Determination Feels Damn Good

The background to this post can be found here : Change The Way You See Everything

I am so encouraged by the words of the authors of the book in the comments of my previous posts!  With a few short words, they have strengthened my resolve to post a new thought on the book each day, continue to practice and entrench the behaviours in my life – in short, I am more determined than ever. 

The way I see it, disappointment is a feeling I get when something doesn’t go the way I expected or planned.  I’ve often spoken of my ridiculously high expectations as the main cause of grief when it comes to dealing with disappointments.

But with Asset-Based-Thinking, I am realising that having high expectations isn’t necessarily a flaw that I need to modify – it can be an asset, so long as I approach those expectations with thinking and behaviours that will help me to continue to strive for them. It’s as much about the journey as the destination.

Determination is such a great feeling.  It feels like something is growing inside of me, giving me strength and courage to face anything.  I’ve always been a very determined person, and on face value most would say that my defiance in the face of adversity is the main reason I have overcome any ‘disappointments’ in my life.

However, I think I can go one better than that.  Bypass disappointment entirely and skip straight to the good feelings of determination.  If I can really build my asset based thinking and behaviours to view situations that I didn’t expect as a challenge rather than a threat to my happiness, then I won’t have room for disappointments!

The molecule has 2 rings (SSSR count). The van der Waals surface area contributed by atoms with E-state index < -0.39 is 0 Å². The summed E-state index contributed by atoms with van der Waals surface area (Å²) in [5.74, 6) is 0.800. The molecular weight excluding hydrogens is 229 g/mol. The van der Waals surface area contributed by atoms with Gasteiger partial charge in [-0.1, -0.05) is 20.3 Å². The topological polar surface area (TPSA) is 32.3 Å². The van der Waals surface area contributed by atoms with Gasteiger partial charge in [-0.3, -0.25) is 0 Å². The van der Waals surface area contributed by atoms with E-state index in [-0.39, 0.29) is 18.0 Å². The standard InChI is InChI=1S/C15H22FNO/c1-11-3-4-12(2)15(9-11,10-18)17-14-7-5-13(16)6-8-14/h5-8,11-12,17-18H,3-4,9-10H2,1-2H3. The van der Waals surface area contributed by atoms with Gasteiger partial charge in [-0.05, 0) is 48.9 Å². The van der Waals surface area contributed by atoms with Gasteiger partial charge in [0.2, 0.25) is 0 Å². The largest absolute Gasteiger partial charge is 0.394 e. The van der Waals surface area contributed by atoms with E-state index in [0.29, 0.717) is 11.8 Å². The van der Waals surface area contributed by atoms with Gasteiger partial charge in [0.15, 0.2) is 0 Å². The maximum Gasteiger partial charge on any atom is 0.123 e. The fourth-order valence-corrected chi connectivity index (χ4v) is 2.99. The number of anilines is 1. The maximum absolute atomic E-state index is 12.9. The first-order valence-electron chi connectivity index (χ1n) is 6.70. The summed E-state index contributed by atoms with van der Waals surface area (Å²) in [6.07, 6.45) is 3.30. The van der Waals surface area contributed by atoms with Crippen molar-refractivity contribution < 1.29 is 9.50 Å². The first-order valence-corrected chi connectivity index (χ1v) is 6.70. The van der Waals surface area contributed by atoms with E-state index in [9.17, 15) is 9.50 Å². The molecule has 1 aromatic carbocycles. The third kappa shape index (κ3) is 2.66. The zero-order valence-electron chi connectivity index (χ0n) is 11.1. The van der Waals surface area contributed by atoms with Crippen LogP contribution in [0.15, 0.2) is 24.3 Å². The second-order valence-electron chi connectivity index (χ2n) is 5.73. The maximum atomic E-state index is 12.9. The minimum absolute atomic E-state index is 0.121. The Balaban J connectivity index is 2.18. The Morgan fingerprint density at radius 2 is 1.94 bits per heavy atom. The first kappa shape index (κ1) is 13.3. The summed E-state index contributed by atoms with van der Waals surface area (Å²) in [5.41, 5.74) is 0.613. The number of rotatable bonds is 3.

A challenging situation gives me scope to show the world what I’m made of, take the power to overcome the challenge into my own hands. For example, I’ve spoken about the communication difficulties I have in my relationship. I try my best to view these as challenges I can overcome together with Adam’s commitment to do so too. To view or subconsciously label that same situation as a threat to my happiness allows a certain ‘lack of control’ feeling to creep in which makes the situation seem hopeless and insurmountable.

This is definitely one I need to work on, for many years, Adam didn’t display the same desires to better himself and our relationship as I did. And now that he does take an interest in improving, I would say that sometimes I struggle with the speed of our progress, I am inpatient and too regularly throw my hands in the air, resigning myself to the ‘inevitable’ disappointment. But who am I to set the timeframe for our progress? By focusing more on the journey than the destination, I can enjoy the little wins, support him in his determination to improve and approach each new challenge as a lesson from which I can learn.

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